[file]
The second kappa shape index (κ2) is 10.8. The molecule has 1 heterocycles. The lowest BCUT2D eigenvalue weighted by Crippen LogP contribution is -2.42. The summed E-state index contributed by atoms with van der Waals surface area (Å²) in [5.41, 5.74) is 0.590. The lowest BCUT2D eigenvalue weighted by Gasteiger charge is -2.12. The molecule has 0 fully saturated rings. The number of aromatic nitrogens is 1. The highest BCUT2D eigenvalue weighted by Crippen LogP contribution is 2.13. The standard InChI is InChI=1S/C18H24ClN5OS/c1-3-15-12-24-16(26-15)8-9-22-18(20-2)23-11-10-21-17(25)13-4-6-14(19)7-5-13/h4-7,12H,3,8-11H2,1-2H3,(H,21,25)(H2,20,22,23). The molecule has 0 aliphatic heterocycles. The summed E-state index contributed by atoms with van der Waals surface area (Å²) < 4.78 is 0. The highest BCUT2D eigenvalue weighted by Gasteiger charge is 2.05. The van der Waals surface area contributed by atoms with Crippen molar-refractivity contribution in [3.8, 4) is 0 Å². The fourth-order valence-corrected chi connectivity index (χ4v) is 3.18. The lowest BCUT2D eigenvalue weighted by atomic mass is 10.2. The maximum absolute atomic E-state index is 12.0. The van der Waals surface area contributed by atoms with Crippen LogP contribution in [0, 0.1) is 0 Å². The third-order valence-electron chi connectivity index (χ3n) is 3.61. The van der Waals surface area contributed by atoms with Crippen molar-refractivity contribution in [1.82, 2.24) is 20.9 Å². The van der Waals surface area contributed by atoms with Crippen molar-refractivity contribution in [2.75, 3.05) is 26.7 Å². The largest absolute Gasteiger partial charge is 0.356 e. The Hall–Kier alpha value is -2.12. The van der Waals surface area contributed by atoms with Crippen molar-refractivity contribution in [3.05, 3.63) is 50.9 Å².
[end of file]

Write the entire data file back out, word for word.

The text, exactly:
The second kappa shape index (κ2) is 10.8. The molecule has 1 heterocycles. The lowest BCUT2D eigenvalue weighted by Crippen LogP contribution is -2.42. The summed E-state index contributed by atoms with van der Waals surface area (Å²) in [5.41, 5.74) is 0.590. The lowest BCUT2D eigenvalue weighted by Gasteiger charge is -2.12. The molecule has 0 fully saturated rings. The number of aromatic nitrogens is 1. The highest BCUT2D eigenvalue weighted by Crippen LogP contribution is 2.13. The standard InChI is InChI=1S/C18H24ClN5OS/c1-3-15-12-24-16(26-15)8-9-22-18(20-2)23-11-10-21-17(25)13-4-6-14(19)7-5-13/h4-7,12H,3,8-11H2,1-2H3,(H,21,25)(H2,20,22,23). The molecule has 0 aliphatic heterocycles. The summed E-state index contributed by atoms with van der Waals surface area (Å²) < 4.78 is 0. The highest BCUT2D eigenvalue weighted by Gasteiger charge is 2.05. The van der Waals surface area contributed by atoms with Crippen molar-refractivity contribution in [3.8, 4) is 0 Å². The fourth-order valence-corrected chi connectivity index (χ4v) is 3.18. The lowest BCUT2D eigenvalue weighted by atomic mass is 10.2. The maximum absolute atomic E-state index is 12.0. The van der Waals surface area contributed by atoms with Crippen LogP contribution in [0, 0.1) is 0 Å². The third-order valence-electron chi connectivity index (χ3n) is 3.61. The van der Waals surface area contributed by atoms with Crippen molar-refractivity contribution in [1.82, 2.24) is 20.9 Å². The van der Waals surface area contributed by atoms with Crippen molar-refractivity contribution in [2.75, 3.05) is 26.7 Å². The largest absolute Gasteiger partial charge is 0.356 e. The Hall–Kier alpha value is -2.12. The van der Waals surface area contributed by atoms with Crippen molar-refractivity contribution in [3.05, 3.63) is 50.9 Å².